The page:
Council Articles

Posted on: February 15, 2017

Connecting our Food with our Community

One of the reasons I joined Council was to build a stronger community for my daughters. I want my family to work together to make Chestermere better by respecting others and supporting a bigger picture. I often talk to my girls about the importance of caring for others in times of need, celebrating together, and building positive relationships.

While we can all make a difference within our community, making improvements to some bigger issues such as water and the environment, growth and development, and even the food we eat, requires collaborating as a region or province. That’s why I joined the Calgary Regional Partnership (CRP) Implementation group.

The CRP is working on a number of regionally-connected projects, but one of their major initiatives is about food security in our region. A commonly accepted definition of food security is that “all people, at all times, have physical and economic access to sufficient, safe and nutritious food to meet their dietary needs and food preferences for an active and healthy life.” When I think about my own community and family, I realize how important that statement is, especially when it comes to local access.

I find myself speaking with Chestermere residents almost daily about local access, specifically shopping locally. When I talk with families about where they buy their groceries, their answer is often outside of our community so they can buy in bulk to save money. Did you know that more than half of food waste comes from households? Did you also know that if we shopped for less more frequently, we might be able to reduce the waste in our households? Shopping local, including farmers markets, helps build our local economy, improves our food security, and increases our connection to the food we eat. Many of these farmers and ranchers live in our region. Shopping local also encourages our interaction with our neighbours and has a lesser impact on the environment.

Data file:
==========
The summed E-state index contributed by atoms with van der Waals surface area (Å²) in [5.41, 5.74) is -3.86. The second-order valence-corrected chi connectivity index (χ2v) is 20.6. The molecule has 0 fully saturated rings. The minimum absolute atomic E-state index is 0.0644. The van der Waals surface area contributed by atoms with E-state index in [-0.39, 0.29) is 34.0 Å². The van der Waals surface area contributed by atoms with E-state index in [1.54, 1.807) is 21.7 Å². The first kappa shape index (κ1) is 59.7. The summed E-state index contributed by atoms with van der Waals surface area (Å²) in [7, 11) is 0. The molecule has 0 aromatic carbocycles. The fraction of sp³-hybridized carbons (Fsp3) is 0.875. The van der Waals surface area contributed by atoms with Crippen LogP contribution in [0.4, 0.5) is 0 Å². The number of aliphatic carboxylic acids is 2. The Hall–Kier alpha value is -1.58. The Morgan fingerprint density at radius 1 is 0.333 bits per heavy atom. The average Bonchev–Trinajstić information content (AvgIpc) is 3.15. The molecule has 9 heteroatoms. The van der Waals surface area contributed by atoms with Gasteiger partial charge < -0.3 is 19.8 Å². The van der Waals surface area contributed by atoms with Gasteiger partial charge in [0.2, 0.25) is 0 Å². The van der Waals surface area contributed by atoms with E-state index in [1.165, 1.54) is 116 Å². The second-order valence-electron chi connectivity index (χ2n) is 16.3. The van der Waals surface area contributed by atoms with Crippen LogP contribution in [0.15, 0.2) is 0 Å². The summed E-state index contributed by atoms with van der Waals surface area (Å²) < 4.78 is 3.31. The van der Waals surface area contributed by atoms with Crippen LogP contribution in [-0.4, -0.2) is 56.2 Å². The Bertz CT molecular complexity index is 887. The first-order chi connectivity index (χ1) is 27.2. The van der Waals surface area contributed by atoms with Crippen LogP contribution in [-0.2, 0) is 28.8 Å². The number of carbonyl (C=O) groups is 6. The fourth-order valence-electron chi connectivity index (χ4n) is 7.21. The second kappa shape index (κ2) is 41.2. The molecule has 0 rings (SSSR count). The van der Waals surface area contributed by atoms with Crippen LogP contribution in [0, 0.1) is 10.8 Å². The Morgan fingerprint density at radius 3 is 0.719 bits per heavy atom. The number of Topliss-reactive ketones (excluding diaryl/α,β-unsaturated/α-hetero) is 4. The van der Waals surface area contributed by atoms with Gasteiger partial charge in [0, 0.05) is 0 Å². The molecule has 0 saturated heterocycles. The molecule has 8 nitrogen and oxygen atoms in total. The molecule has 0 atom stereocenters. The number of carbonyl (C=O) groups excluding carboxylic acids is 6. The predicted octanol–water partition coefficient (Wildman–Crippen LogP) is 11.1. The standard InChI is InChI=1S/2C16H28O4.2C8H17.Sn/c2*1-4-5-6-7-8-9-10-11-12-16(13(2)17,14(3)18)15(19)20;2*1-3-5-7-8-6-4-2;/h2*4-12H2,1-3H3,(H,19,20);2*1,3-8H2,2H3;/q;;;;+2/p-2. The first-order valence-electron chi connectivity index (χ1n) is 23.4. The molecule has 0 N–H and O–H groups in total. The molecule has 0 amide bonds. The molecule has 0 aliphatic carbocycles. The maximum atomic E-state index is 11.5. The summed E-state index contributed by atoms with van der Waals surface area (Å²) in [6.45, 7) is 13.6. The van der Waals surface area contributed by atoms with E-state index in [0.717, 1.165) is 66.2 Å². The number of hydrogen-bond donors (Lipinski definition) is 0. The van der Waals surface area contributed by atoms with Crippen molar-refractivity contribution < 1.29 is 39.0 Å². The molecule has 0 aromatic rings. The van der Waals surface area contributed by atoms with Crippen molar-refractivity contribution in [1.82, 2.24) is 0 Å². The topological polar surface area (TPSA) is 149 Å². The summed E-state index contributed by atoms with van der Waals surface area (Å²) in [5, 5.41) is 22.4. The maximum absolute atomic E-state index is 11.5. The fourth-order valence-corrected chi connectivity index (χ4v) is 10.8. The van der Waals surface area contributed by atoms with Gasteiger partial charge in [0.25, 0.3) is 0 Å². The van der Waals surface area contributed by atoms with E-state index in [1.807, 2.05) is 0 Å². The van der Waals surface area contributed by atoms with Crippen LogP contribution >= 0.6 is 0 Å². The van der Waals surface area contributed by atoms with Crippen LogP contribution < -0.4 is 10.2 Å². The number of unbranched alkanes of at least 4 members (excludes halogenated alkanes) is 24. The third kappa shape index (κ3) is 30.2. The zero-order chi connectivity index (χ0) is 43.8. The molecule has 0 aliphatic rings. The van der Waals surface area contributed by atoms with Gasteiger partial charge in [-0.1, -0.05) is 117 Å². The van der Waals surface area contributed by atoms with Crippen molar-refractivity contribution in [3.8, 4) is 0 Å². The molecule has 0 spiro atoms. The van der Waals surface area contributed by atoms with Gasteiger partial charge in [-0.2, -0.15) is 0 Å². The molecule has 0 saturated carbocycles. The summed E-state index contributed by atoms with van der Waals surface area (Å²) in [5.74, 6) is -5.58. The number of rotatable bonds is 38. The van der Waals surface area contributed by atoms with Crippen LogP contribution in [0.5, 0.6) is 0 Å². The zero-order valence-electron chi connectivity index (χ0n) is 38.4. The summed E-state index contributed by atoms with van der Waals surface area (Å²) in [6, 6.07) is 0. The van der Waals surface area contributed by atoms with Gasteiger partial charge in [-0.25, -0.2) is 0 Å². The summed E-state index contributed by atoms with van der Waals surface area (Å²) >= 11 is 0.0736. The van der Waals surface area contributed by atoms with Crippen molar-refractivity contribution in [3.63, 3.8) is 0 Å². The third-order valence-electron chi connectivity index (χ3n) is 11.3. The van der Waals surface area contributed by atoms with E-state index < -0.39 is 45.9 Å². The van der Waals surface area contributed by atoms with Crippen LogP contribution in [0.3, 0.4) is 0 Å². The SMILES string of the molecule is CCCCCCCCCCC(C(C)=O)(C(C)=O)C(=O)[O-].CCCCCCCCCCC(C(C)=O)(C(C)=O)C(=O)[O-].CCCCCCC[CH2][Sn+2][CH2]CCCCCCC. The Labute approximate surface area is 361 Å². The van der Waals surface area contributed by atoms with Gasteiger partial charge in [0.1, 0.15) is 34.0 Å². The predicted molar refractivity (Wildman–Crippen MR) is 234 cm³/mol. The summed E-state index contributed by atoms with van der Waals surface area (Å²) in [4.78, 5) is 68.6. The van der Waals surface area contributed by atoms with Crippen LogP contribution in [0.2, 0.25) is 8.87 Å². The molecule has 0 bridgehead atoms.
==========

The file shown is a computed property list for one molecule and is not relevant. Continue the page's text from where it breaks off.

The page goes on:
With unstable conditions across the globe, it is becoming more important to build regional self-sufficiency. I believe we can help make that happen but the change needs to start with us, my City, my neighbourhood, my family, and ultimately with me. If you’re interested in discussing food security or any other local or regional issue, contact me anytime. Creating common value by listening to all residents is very important to me, and I’d love to chat with you.

Jennifer Massig, Deputy Mayor

City of Chestermere

Phone: 470-2333


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